Eric Seufert, an analyst and marketing-strategy consultant, criticized Apple’s plan, saying detailed data on ads’ performance is valuable to marketers. “So it’s not really clear why they would withhold it from” advertisers buying through other ad sellers, he said, “unless they were just really trying to privilege their own ad networks.”
Digital Ads and Privacy
Apple said the technologies behind its new privacy restrictions are “designed to help developers implement safe advertising practices and protect users—not to advantage Apple.”
Facebook, app publishers and ad-tech companies have also criticized the changes. In March, France’s competition regulator rejected advertisers’ push to halt Apple’s software update. The regulator is reviewing whether Apple applied less stringent data-use rules to itself than to other services, and has promised a final ruling by early next year.
Apple said it was looking forward to further engagement with France’s competition regulator on the matter. “We firmly believe that users’ data belongs to them, and that they should control when that data is shared, and with whom,” the company said.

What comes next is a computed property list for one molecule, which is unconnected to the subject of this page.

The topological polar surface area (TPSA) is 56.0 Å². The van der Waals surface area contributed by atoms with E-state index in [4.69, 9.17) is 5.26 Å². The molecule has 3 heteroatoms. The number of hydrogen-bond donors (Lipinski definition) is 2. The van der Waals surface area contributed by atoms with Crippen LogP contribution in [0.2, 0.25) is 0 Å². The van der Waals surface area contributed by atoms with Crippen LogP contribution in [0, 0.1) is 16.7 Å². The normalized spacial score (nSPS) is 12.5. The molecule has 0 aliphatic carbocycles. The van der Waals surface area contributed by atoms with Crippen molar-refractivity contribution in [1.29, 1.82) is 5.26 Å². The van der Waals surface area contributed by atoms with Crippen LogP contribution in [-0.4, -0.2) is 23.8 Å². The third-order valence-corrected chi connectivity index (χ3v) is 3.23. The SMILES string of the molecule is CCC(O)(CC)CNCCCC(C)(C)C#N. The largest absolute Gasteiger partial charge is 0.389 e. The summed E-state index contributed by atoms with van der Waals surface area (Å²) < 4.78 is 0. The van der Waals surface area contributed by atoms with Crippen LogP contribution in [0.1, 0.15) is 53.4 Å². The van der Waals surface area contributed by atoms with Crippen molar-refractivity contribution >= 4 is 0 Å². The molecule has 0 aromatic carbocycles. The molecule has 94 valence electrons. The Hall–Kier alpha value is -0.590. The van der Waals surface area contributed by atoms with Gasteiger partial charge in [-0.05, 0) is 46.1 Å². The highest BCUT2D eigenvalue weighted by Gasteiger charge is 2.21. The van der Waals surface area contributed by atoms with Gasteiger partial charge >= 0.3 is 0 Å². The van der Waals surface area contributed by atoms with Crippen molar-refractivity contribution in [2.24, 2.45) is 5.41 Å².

Herbert Hovenkamp, a professor at the University of Pennsylvania Carey Law School, said critics will struggle to argue that Apple’s privacy rules violate antitrust laws, since the company says it is motivated by privacy concerns and offers users a choice of whether or not to accept tracking.
Ad executives say Apple could become a big player in the $400 billion global digital-ad industry. The company has gone down that road before. It bid in 2009 on AdMob Inc., a specialist in brokering ad sales on mobile phones, but was beat out by Google. Apple in 2010 launched its own ad network, iAd, which facilitated ad sales in iPhone apps. The business failed to catch on, and Apple shut it in 2016.
“Apple basically almost recused themselves from the advertising ecosystem a number of years ago because it was too small, and they had a perception that it was going to damage the brand of their hardware business,” said Chad Engelgau, chief executive officer of Acxiom, the data unit owned by ad-agency holding company Interpublic Group of Cos. “They are absolutely investing in the advertising business going forward,” he said. “They have a level of control, being a hardware manufacturer, being a content provider.”
In 2018 Apple sought to expand its digital-advertising business, and met with major apps including Snap Inc. and Pinterest Inc. about participating in an Apple network that would distribute ads across a network of participating apps.
Competing with Google and Facebook on ads that appear in mobile-phone apps wouldn’t be easy. Google and Facebook dominated, in part, because of their detailed data on users. Apple has criticized extensive use of data for advertising.
Write to Patience Haggin at [email protected]
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Published at Tue, 27 Apr 2021 16:35:00 +0000